Monday, July 26, 2021

Thoughts on the choice before Congress

The Editor's op-ed, In Military Justice, It's Time to Leave Lawyers' Work to Lawyers, can be found here on The Bulwark. Excerpt:

As urgent as these concerns [high levels of sexual assault, racial disparities] are, however, the central issue with the system for charging decisions under the Uniform Code of Military Justice both predates and transcends them. To put things in plain English, in 2021, in the United States, whether to charge any person with a serious criminal offense (which I would define as anything that could lead to more than a year in jail) is lawyers’ work—and virtually no military commanders currently exercising prosecutorial discretion are lawyers.

Could the training of nonlawyers paper over this flaw? Thanks to the Government Accountability Office, we now have at least a little information about just what UCMJ training military commanders receive. A recent report reveals that new Army brigadier generals receive one hour of training in military justice generally and an additional half-hour of training on the critical topic of unlawful command influence (UCI). UCI is rightly described as “the mortal enemy of military justice,” and these issues continue to reach the military appellate courts like clockwork.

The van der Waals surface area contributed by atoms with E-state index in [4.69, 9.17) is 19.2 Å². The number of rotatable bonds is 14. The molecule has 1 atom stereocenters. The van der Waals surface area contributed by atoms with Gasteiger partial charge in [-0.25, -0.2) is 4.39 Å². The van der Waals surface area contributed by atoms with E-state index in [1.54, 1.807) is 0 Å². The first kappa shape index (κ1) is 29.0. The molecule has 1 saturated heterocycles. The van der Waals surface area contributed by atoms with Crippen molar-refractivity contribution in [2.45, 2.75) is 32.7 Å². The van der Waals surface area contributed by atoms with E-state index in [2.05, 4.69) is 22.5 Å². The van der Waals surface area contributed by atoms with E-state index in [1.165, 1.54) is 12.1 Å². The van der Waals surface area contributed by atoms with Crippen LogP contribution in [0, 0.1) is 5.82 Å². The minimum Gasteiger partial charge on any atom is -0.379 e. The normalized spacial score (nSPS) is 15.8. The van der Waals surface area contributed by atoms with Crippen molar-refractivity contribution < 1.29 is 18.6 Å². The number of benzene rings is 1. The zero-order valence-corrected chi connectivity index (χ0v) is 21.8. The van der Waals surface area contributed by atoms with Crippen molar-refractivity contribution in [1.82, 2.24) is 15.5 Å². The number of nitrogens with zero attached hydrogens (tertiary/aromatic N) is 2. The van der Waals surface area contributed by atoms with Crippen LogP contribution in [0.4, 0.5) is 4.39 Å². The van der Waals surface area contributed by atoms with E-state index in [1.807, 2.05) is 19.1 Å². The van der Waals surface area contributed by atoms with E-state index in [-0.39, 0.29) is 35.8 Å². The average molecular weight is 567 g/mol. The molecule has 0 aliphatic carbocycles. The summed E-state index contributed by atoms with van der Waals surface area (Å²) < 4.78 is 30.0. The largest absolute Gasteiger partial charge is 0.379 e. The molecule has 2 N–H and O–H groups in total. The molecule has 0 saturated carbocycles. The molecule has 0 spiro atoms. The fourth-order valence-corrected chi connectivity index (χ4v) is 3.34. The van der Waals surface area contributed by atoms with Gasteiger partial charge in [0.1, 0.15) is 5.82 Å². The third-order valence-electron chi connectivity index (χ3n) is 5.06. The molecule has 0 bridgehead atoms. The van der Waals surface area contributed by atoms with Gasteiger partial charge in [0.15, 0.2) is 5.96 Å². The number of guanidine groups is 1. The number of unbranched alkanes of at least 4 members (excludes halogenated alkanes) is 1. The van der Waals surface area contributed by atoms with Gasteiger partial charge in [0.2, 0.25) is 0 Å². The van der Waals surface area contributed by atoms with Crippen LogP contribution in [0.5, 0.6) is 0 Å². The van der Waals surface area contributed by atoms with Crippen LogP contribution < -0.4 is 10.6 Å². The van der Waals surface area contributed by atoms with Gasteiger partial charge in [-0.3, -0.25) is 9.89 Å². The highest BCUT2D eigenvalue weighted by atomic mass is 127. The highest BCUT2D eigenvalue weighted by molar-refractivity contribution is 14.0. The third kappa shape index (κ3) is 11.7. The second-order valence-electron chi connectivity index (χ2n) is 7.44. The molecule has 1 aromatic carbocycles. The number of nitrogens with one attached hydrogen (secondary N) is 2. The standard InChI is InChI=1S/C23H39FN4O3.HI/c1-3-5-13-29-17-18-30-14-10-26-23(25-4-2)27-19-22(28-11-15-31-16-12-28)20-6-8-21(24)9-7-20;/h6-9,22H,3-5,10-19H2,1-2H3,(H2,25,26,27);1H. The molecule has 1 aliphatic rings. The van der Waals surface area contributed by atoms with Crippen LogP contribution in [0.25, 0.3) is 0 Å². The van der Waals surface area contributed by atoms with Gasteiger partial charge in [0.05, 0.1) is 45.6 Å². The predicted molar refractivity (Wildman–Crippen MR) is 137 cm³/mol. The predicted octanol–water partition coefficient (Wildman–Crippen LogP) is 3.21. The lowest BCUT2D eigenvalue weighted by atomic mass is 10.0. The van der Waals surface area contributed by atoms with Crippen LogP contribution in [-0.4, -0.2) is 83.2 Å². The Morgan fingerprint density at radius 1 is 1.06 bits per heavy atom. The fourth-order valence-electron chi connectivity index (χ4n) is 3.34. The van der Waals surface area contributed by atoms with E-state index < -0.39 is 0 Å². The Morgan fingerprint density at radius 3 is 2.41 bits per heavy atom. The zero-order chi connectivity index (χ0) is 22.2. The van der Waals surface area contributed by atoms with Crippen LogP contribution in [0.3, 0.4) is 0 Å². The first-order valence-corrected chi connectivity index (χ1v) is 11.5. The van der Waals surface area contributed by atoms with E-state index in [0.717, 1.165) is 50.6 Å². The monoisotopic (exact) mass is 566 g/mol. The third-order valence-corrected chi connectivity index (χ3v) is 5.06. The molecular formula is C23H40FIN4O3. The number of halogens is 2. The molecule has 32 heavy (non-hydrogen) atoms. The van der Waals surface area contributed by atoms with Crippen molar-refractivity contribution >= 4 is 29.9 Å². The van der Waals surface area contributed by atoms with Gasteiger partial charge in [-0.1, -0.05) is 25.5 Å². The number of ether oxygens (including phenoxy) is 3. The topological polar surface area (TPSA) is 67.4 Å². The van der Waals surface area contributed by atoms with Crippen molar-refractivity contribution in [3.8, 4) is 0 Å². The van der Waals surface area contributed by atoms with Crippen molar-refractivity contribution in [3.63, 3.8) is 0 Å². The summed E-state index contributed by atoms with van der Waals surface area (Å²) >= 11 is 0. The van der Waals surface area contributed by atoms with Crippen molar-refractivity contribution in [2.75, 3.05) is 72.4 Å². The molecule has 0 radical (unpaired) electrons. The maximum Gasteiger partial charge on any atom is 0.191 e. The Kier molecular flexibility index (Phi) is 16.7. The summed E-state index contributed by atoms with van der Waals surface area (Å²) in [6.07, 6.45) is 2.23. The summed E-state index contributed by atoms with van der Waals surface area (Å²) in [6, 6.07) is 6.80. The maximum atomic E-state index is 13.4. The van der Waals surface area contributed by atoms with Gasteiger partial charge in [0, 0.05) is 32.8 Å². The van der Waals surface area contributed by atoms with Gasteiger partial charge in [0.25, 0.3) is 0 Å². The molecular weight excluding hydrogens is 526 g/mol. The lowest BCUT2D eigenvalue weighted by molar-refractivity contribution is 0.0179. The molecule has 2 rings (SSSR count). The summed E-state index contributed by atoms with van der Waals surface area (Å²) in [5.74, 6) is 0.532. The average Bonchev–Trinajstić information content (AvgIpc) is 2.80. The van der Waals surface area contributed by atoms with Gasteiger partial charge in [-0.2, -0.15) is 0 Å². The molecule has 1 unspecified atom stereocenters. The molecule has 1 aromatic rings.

The level of training disclosed by the GAO report is plainly inadequate. And it can’t be made adequate so long as military charging decisions are made by nonlawyers. Law school takes three years, not ninety minutes. Even if training were dramatically expanded, prosecution decisions need to be governed by enforceable ethical standards of the kind that apply to every attorney. There are no comparable standards for nonlawyers. What’s more, even if training could be drastically increased, do we really want our senior military commanders to be spending scarce time on these matters? For that matter, do they?

It also makes no sense to segregate sex cases and leave other major offenses to nonlawyer commanders. Should nonlawyers decide whether a potentially capital case should be tried, or whether the death penalty should be sought? What about some other charge that is likely to entail difficult and at times novel issues of law, evidence, or constitutional rights? How many commanders are in a position to decide whether a cybercrime or other complex fraud has occurred?


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